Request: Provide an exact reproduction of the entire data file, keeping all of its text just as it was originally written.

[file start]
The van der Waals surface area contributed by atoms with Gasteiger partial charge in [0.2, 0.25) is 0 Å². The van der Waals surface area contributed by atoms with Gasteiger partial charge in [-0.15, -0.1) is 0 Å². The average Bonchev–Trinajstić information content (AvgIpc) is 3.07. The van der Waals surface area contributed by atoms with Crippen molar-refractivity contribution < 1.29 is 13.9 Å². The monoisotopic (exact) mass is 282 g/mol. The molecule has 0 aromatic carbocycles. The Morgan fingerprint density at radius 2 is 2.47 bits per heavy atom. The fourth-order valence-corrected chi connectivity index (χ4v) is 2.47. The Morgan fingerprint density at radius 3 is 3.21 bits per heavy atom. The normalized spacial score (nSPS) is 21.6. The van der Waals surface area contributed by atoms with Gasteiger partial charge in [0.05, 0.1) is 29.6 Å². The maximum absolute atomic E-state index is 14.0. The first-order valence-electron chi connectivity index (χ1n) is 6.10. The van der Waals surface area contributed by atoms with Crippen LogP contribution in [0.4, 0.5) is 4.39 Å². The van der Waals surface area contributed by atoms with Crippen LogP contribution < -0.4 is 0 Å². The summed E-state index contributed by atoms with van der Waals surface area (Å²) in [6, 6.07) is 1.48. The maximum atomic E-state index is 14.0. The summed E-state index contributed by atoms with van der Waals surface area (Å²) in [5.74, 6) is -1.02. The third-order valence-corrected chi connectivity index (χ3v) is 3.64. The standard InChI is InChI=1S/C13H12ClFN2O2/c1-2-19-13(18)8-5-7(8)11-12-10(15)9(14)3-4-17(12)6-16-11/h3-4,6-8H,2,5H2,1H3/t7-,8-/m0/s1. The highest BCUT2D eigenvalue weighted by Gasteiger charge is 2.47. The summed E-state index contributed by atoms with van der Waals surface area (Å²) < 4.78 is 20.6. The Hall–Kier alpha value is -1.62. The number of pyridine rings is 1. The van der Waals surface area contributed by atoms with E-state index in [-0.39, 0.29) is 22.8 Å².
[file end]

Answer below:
The van der Waals surface area contributed by atoms with Gasteiger partial charge in [0.2, 0.25) is 0 Å². The van der Waals surface area contributed by atoms with Gasteiger partial charge in [-0.15, -0.1) is 0 Å². The average Bonchev–Trinajstić information content (AvgIpc) is 3.07. The van der Waals surface area contributed by atoms with Crippen molar-refractivity contribution < 1.29 is 13.9 Å². The monoisotopic (exact) mass is 282 g/mol. The molecule has 0 aromatic carbocycles. The Morgan fingerprint density at radius 2 is 2.47 bits per heavy atom. The fourth-order valence-corrected chi connectivity index (χ4v) is 2.47. The Morgan fingerprint density at radius 3 is 3.21 bits per heavy atom. The normalized spacial score (nSPS) is 21.6. The van der Waals surface area contributed by atoms with Gasteiger partial charge in [0.05, 0.1) is 29.6 Å². The maximum absolute atomic E-state index is 14.0. The first-order valence-electron chi connectivity index (χ1n) is 6.10. The van der Waals surface area contributed by atoms with Crippen LogP contribution in [0.4, 0.5) is 4.39 Å². The van der Waals surface area contributed by atoms with Crippen LogP contribution < -0.4 is 0 Å². The summed E-state index contributed by atoms with van der Waals surface area (Å²) in [6, 6.07) is 1.48. The maximum atomic E-state index is 14.0. The summed E-state index contributed by atoms with van der Waals surface area (Å²) in [5.74, 6) is -1.02. The third-order valence-corrected chi connectivity index (χ3v) is 3.64. The standard InChI is InChI=1S/C13H12ClFN2O2/c1-2-19-13(18)8-5-7(8)11-12-10(15)9(14)3-4-17(12)6-16-11/h3-4,6-8H,2,5H2,1H3/t7-,8-/m0/s1. The highest BCUT2D eigenvalue weighted by Gasteiger charge is 2.47. The summed E-state index contributed by atoms with van der Waals surface area (Å²) < 4.78 is 20.6. The Hall–Kier alpha value is -1.62. The number of pyridine rings is 1. The van der Waals surface area contributed by atoms with E-state index in [-0.39, 0.29) is 22.8 Å².